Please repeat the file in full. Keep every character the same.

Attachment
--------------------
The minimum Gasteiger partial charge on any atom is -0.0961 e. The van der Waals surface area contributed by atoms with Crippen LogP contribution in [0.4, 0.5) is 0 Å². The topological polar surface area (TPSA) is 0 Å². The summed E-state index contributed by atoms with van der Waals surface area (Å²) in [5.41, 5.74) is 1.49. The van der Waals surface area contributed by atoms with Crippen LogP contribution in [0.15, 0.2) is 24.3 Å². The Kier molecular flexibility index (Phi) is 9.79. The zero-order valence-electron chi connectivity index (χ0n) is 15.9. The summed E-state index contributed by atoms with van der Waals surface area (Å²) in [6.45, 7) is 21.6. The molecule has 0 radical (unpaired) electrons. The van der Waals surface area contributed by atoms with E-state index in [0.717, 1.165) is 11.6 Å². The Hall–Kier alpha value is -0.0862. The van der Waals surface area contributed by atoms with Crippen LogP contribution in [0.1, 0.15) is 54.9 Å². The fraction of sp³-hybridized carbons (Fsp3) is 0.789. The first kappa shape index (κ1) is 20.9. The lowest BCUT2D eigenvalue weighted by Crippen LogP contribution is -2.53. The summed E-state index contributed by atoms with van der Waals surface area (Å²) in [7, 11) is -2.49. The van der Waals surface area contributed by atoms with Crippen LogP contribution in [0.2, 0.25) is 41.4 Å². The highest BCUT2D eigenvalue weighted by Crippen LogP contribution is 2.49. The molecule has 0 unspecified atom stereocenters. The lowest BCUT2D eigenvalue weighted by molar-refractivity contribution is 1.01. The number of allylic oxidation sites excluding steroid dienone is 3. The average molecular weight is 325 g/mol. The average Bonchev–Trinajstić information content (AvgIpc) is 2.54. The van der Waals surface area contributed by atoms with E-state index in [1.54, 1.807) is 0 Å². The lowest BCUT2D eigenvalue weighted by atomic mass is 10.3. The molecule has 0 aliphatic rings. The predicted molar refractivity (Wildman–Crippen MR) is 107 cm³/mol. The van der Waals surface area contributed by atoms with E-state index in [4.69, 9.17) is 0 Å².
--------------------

The minimum Gasteiger partial charge on any atom is -0.0961 e. The van der Waals surface area contributed by atoms with Crippen LogP contribution in [0.4, 0.5) is 0 Å². The topological polar surface area (TPSA) is 0 Å². The summed E-state index contributed by atoms with van der Waals surface area (Å²) in [5.41, 5.74) is 1.49. The van der Waals surface area contributed by atoms with Crippen LogP contribution in [0.15, 0.2) is 24.3 Å². The Kier molecular flexibility index (Phi) is 9.79. The zero-order valence-electron chi connectivity index (χ0n) is 15.9. The summed E-state index contributed by atoms with van der Waals surface area (Å²) in [6.45, 7) is 21.6. The molecule has 0 radical (unpaired) electrons. The van der Waals surface area contributed by atoms with E-state index in [0.717, 1.165) is 11.6 Å². The Hall–Kier alpha value is -0.0862. The van der Waals surface area contributed by atoms with Crippen LogP contribution in [0.1, 0.15) is 54.9 Å². The fraction of sp³-hybridized carbons (Fsp3) is 0.789. The first kappa shape index (κ1) is 20.9. The lowest BCUT2D eigenvalue weighted by Crippen LogP contribution is -2.53. The summed E-state index contributed by atoms with van der Waals surface area (Å²) in [7, 11) is -2.49. The van der Waals surface area contributed by atoms with Crippen LogP contribution in [0.2, 0.25) is 41.4 Å². The highest BCUT2D eigenvalue weighted by Crippen LogP contribution is 2.49. The molecule has 0 unspecified atom stereocenters. The lowest BCUT2D eigenvalue weighted by molar-refractivity contribution is 1.01. The number of allylic oxidation sites excluding steroid dienone is 3. The average molecular weight is 325 g/mol. The average Bonchev–Trinajstić information content (AvgIpc) is 2.54. The van der Waals surface area contributed by atoms with E-state index in [1.54, 1.807) is 0 Å². The lowest BCUT2D eigenvalue weighted by atomic mass is 10.3. The molecule has 0 aliphatic rings. The predicted molar refractivity (Wildman–Crippen MR) is 107 cm³/mol. The van der Waals surface area contributed by atoms with E-state index in [4.69, 9.17) is 0 Å².